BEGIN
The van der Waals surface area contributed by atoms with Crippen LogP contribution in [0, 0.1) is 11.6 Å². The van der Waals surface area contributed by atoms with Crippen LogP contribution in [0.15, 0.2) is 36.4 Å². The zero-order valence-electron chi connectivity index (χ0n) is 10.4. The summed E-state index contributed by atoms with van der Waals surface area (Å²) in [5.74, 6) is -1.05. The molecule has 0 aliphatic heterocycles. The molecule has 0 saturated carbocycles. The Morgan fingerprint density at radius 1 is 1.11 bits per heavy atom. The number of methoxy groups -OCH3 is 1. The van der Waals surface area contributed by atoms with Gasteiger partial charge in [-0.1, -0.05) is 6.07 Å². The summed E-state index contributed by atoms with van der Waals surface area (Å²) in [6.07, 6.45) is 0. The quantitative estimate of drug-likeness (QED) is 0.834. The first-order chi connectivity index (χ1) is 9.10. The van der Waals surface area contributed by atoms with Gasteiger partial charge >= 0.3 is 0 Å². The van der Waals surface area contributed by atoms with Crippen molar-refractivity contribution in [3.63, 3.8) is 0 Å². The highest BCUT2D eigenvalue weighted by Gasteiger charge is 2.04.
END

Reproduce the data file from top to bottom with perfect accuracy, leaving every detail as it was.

The van der Waals surface area contributed by atoms with Crippen LogP contribution in [0, 0.1) is 11.6 Å². The van der Waals surface area contributed by atoms with Crippen LogP contribution in [0.15, 0.2) is 36.4 Å². The zero-order valence-electron chi connectivity index (χ0n) is 10.4. The summed E-state index contributed by atoms with van der Waals surface area (Å²) in [5.74, 6) is -1.05. The molecule has 0 aliphatic heterocycles. The molecule has 0 saturated carbocycles. The Morgan fingerprint density at radius 1 is 1.11 bits per heavy atom. The number of methoxy groups -OCH3 is 1. The van der Waals surface area contributed by atoms with Gasteiger partial charge in [-0.1, -0.05) is 6.07 Å². The summed E-state index contributed by atoms with van der Waals surface area (Å²) in [6.07, 6.45) is 0. The quantitative estimate of drug-likeness (QED) is 0.834. The first-order chi connectivity index (χ1) is 9.10. The van der Waals surface area contributed by atoms with Gasteiger partial charge >= 0.3 is 0 Å². The van der Waals surface area contributed by atoms with Crippen molar-refractivity contribution in [3.63, 3.8) is 0 Å². The highest BCUT2D eigenvalue weighted by Gasteiger charge is 2.04.